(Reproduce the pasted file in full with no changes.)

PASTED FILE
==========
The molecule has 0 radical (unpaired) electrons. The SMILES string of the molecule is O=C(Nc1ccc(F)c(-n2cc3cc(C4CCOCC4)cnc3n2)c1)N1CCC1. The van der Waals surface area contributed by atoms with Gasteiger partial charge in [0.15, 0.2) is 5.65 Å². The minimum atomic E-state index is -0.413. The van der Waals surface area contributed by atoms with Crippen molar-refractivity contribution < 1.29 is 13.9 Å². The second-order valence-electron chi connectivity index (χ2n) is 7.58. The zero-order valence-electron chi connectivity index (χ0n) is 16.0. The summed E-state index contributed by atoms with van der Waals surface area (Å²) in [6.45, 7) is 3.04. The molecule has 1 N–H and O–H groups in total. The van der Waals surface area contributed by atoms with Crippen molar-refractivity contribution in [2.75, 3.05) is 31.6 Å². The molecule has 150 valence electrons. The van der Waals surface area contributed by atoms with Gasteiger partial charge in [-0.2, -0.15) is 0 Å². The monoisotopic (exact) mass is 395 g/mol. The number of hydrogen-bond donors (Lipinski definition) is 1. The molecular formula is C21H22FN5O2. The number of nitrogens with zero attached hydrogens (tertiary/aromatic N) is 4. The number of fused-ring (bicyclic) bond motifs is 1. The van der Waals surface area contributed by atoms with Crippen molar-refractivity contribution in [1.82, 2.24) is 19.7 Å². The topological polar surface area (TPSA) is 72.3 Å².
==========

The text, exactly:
The molecule has 0 radical (unpaired) electrons. The SMILES string of the molecule is O=C(Nc1ccc(F)c(-n2cc3cc(C4CCOCC4)cnc3n2)c1)N1CCC1. The van der Waals surface area contributed by atoms with Gasteiger partial charge in [0.15, 0.2) is 5.65 Å². The minimum atomic E-state index is -0.413. The van der Waals surface area contributed by atoms with Crippen molar-refractivity contribution < 1.29 is 13.9 Å². The second-order valence-electron chi connectivity index (χ2n) is 7.58. The zero-order valence-electron chi connectivity index (χ0n) is 16.0. The summed E-state index contributed by atoms with van der Waals surface area (Å²) in [6.45, 7) is 3.04. The molecule has 1 N–H and O–H groups in total. The van der Waals surface area contributed by atoms with Crippen molar-refractivity contribution in [2.75, 3.05) is 31.6 Å². The molecule has 150 valence electrons. The van der Waals surface area contributed by atoms with Gasteiger partial charge in [-0.2, -0.15) is 0 Å². The monoisotopic (exact) mass is 395 g/mol. The number of hydrogen-bond donors (Lipinski definition) is 1. The molecular formula is C21H22FN5O2. The number of nitrogens with zero attached hydrogens (tertiary/aromatic N) is 4. The number of fused-ring (bicyclic) bond motifs is 1. The van der Waals surface area contributed by atoms with Crippen molar-refractivity contribution in [1.82, 2.24) is 19.7 Å². The topological polar surface area (TPSA) is 72.3 Å².